6 comments:

  1. I just read through your blog. I found it very informative and well-written. Each issue is written in such a concise and compelling way. I look forward to more posts.

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  2. Thank you, Robin. I appreciate your kind words. I'm working on a post now about the parallels between the Vatican scolding the nuns and the Bishops in New Jersey opposing adoptee rights. Hoping to get it posted tonight or tomorrow. We're busy babysitting three of our grandchildren today!

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  3. Hi Susan,
    Thanks for the link to your blogpost from Amanda's. I am now interested to read more of your posts now I have found you. :-)

    I am a mother who lost my firstborn to adoption at age 16. Like you and other adoptees, many of us mothers have also been pressured to stay silent. I always knew I wanted to find my daughter when she was an adult, but I didn't talk about her much over the years. I did find my daughter 5 years ago and we are making our way in this reunion journey. It is difficult for her because her adoptive family does not support our reunion.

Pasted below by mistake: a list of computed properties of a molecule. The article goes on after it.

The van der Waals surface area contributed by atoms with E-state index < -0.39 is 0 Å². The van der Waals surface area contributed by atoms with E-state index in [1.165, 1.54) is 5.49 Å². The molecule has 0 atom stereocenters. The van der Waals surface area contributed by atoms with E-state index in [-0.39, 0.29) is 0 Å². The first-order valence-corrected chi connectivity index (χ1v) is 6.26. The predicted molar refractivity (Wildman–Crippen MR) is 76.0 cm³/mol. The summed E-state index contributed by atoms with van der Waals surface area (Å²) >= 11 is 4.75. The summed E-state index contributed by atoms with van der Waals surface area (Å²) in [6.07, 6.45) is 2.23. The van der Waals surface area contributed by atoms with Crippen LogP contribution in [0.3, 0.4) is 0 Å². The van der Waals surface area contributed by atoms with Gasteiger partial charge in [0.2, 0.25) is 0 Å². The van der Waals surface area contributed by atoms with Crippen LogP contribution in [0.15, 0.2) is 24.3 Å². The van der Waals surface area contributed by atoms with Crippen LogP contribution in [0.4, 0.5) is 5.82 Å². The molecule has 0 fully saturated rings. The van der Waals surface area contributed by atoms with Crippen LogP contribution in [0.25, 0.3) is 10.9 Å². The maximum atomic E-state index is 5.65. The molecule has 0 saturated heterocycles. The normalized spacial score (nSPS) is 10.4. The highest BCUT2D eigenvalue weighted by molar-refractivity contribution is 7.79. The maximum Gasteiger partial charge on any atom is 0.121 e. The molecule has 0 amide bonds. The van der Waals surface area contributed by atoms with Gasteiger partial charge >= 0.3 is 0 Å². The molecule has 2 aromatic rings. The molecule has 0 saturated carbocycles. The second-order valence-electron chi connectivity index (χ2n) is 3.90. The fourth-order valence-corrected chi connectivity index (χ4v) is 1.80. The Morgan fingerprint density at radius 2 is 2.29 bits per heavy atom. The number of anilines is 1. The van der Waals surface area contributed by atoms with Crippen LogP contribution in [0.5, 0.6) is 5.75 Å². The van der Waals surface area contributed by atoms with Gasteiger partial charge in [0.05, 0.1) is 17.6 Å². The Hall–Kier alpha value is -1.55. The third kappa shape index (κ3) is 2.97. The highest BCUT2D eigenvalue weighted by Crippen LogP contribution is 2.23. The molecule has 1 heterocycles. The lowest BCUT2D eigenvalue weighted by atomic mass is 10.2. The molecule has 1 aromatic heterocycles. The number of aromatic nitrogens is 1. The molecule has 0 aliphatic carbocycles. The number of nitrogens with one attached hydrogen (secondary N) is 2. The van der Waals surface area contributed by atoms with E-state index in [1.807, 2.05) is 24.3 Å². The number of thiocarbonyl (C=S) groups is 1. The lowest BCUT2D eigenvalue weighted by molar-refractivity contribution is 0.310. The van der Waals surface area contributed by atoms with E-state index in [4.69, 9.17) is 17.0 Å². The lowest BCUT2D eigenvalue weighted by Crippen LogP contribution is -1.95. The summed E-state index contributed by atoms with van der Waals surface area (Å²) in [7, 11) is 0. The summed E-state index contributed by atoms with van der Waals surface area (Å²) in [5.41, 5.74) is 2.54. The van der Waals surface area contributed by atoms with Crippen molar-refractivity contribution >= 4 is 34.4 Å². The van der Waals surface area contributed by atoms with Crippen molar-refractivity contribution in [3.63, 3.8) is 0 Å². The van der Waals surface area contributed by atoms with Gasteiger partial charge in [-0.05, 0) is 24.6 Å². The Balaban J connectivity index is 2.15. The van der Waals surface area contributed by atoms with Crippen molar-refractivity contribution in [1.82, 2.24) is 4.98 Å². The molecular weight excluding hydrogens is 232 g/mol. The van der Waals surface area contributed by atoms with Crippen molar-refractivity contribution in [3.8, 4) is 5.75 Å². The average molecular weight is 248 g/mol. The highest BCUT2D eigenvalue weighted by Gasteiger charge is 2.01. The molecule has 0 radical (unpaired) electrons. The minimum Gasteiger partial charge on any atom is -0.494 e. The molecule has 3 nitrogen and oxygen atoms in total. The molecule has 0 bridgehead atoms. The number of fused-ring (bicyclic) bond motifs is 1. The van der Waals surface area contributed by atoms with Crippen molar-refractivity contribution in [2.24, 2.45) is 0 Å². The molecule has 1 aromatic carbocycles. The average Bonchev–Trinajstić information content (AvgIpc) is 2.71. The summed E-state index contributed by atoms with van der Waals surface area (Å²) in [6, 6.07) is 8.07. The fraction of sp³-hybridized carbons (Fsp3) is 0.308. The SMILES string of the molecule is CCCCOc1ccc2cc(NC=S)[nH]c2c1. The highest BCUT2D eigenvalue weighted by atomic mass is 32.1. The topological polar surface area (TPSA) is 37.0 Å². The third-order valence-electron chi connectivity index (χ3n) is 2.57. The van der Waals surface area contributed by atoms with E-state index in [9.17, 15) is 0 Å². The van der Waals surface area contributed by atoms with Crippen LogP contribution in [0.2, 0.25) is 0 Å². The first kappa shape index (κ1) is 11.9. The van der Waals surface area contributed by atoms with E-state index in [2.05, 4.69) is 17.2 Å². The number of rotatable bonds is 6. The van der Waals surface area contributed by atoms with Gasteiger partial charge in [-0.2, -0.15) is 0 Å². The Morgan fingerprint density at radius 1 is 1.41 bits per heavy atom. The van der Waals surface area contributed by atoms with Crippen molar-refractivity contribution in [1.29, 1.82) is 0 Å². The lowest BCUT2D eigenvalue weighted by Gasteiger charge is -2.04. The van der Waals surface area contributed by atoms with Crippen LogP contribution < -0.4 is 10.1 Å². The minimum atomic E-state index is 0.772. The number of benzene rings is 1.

I am glad you are no longer keeping quiet. It is wonderful you are advocating for adoptee rights. I look forward to reading more of your blog.

    Thanks,
    --M

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  4. Hi Anon,
    Everyone in the adoption circle needs to be treated with more respect, for sure. I am so sorry your daughter's adoptive parents do not support your reunion. Hopefully, they will change as time goes on and they realize you are not a threat to their relationship. Many adoptive parents were not well prepared for the realities of adoption, I think. I was brought up in the closed era, and it was hard for my a-mother to think that there was another mother out there somewhere. But she always wanted me to be happy. Thanks for your comment.

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  5. your story is almost identical to mine-i found my bio mom at age 59 and she too did not want contact from me-it was my bio siblings who talked her into it and we exchanged letters and then the meeting for the first time-she is 86 but sharp as a tack. she told me-no tears-i am a very emotional person but i never felt like crying onece-it was a very pleasant visit with lots of pics and stories about her past-her mom had abandoned her when she was 5-i was one of 4 kids she gave away-and kept 5 more. i understand your blog 100%-u r a great writer.

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  6. Thanks Anon,
    It is always good to hear that my words are resonating with some. Your story is interesting to me because so far, out of respect for my b-mother's wishes, I have not contacted my half-sibling. On the one hand, I feel she has the right to know I exist; on the other, I suppose I don't feel like opening myself up for more rejection. Oh, for an end to the closed adoption system and all the dysfunction it perpetuates!